Hence, Bhakti and Sufi movements, with their main aim of reformation of popular religion and upliftment of masses laid the foundation for the growth of many regional languages


Kabir was the most influential Bhakti Saint in the fourteenth and fifteenth centuries. He belonged to the Nirguna tradition of the Bhakti movement and through his poems attacked meaningless rituals of both Hinduism and Islam. At the same time, he drew on a range of traditions to describe the ultimate reality. The historians tried to reconstruct Kabir’s life and timing through a study of compositions attributed to him as well as from later hagiographies.

Verses attributed to Kabir have been compiled in three distinct traditions, V., Kabir Bijak, Kabir Granthavali and Adi Granth Sahib. All these compilations were made long after the death of Kabir Kabir’s poems have survived in several languages and dialects.

Source of Inspiration for Kabir

Kabir was born in an era where constant intermingling and exchange of ideas were carried out between the different traditions,

The basic ideologies of Bhaktism and Sufism were also developed at their mature stage. The constant Interaction between Bhakti saints, Wandering ascetic, Nath Panthis and Sufi saints had created an atmosphere where many illogical customs and traditions of the society were questioned through poems, couplets and quotes. These traditions inspired the Kabir to reform the established religion.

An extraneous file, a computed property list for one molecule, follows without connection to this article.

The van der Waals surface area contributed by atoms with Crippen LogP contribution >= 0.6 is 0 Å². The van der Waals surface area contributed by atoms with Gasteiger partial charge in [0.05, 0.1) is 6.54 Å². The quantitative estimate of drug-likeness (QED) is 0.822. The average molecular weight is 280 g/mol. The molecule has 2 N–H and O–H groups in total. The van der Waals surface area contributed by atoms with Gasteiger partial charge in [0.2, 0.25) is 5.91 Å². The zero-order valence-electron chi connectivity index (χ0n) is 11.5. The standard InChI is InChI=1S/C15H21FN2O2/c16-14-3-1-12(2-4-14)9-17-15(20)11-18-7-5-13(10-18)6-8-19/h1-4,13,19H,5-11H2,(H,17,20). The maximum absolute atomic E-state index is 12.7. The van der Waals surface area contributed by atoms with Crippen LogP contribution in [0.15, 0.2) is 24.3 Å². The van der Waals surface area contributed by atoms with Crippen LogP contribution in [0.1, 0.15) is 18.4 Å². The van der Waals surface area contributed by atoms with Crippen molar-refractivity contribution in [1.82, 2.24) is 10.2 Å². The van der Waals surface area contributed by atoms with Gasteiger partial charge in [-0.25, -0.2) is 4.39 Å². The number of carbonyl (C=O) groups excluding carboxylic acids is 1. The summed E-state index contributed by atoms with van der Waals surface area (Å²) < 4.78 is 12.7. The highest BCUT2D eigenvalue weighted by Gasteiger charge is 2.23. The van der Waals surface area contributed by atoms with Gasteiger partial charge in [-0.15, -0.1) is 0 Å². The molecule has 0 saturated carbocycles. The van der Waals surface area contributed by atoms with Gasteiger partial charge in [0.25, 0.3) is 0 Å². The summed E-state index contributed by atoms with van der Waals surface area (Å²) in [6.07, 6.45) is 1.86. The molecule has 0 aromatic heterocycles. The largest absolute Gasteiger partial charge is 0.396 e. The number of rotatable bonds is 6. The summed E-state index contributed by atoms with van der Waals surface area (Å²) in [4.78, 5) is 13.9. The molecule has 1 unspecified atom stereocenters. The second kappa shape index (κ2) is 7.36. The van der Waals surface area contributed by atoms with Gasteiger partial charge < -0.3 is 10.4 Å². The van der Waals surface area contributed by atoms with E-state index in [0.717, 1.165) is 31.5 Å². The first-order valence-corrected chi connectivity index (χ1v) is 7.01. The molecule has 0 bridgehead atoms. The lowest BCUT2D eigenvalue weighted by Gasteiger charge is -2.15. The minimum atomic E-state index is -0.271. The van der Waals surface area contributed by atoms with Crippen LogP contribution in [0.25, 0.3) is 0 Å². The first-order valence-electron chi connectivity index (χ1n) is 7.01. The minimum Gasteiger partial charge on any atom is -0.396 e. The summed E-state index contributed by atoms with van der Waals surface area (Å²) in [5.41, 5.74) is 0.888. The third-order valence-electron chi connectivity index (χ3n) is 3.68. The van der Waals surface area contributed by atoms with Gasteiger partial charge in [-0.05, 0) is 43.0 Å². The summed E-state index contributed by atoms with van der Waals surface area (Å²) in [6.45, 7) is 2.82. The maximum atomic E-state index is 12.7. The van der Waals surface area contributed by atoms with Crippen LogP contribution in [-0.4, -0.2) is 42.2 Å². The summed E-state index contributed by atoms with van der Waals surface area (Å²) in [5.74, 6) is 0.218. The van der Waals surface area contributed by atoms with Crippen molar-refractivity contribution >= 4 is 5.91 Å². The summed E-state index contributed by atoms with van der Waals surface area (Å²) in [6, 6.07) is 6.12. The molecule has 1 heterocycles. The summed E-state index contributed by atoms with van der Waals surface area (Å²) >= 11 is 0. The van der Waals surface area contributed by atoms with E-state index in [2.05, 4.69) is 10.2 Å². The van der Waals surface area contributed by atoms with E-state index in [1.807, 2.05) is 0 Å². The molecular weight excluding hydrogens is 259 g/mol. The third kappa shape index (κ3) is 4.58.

His Ideas crystallised through dialogues and debate (explicit or implicit) with the traditions of the Sufis and Yogis in the region of Awadh. Further Hagiographies within the Vaishnava tradition attempted to suggest that he was initiated into Bhakti by his guru, Ramananda. However, the verses attributed to Kabir use the words Guru and Satguru but do not mention the name of any specific preceptor.

Use of Various Traditions to Express Himself The significance of Kabir’s poem also lies in the fact that his teachings were inspired by both Hinduism and Islam which sometimes expressed diverse and conflicting ideas. For instance, some poems imbibed Islamic ideas used monotheism and attacked Hindu polytheism and idol worship while others used the Sufi concept of Zikr and Isha to express the Hindu practice of Nam-Simran i.e. remembrance of god’s name.

The various traditions utilised by Kabir to describe the ultimate reality through his poems are

• Islamic Tradition In some of his poems and couplets, ultimate reality has been described as Allah, Khuda, Hazrat and Pir

• Vedatic Tradition He also used the terms Alakh (Unseen), Nirankar (Formless), Brahman, Atman, etc to describe the ultimate reality.

Yogic Tradition Other terms with mystical connotations such as shabda (sound) or shunyata (emptiness) were drawn from yogic tradition.

30. Numismatics is the study of coins, including visual elements such as scripts and images, metallurgical analysis and the contexts in which they have been found

The study of coins has helped numismatists reconstruct possible commercial networks in the following ways